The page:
Google Subpoena Just Tip Of the Iceberg

    April 3, 2006
    WebProNews Staff

The US Department of Justice harassed more than the major search engines for information to support its case for the Child Online Protection Act. A Freedom of Information Act request by Information Week revealed that the DOJ also sought evidence from nearly three dozen ISPs, search engines, and security companies.

Until last week’s report, it was only known by most that Google, MSN, Yahoo!, and AOL were subpoenaed by the DOJ to release searcher information. And then, it may not have been known if Google hadn’t denied that request.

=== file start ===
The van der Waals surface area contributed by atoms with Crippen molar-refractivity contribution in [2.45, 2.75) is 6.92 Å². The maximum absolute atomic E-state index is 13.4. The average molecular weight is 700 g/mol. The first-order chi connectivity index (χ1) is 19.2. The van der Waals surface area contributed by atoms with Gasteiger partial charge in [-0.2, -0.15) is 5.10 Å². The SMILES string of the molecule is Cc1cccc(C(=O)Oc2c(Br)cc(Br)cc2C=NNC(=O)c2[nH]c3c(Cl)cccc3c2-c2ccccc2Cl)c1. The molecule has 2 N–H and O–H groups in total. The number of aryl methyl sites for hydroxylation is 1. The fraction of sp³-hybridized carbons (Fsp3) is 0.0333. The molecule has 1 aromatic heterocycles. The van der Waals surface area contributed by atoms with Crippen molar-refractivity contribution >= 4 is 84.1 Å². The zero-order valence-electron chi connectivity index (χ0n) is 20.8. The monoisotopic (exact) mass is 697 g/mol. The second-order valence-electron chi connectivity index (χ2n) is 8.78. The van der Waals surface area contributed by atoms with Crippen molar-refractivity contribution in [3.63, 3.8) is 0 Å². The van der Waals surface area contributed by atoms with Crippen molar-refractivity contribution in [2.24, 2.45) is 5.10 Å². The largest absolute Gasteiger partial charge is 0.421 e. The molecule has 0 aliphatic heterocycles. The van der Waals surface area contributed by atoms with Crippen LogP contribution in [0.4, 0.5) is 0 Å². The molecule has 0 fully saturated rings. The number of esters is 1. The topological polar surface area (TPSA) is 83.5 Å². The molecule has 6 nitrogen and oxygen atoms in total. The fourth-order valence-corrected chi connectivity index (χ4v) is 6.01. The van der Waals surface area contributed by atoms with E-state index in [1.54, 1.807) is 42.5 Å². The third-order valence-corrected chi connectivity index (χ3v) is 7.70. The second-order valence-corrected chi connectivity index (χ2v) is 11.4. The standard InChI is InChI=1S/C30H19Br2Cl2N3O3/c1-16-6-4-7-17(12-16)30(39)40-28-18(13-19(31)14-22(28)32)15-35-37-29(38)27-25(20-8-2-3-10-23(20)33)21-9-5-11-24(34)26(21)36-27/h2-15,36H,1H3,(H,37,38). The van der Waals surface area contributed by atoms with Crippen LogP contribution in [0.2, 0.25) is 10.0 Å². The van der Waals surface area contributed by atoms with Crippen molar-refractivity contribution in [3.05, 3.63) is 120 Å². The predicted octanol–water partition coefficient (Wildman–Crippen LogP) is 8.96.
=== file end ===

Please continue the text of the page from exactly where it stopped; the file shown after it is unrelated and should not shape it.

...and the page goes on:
It turns out that a total of 34 companies received governmental inquiries. Among them were EarthLink, LookSmart, AT&T, Comcast, Symantec, Verizon, Bell South, Cox Communication, and Time Warner.

According to the article, at least two companies objected to the request: Cable Systems Corp., who said the request was “overly broad, vague, ambitious, and unduly burdensome;” and Verizon Online, who was concerned about documents being revealed to parties already suing the company like the DOJ and the ACLU.

Google was successful originally in persuading the government to pare down its initial request, but refused to deliver any information until the matter reached the courts. Last month, a federal judge forced Google to release some of the requested information.

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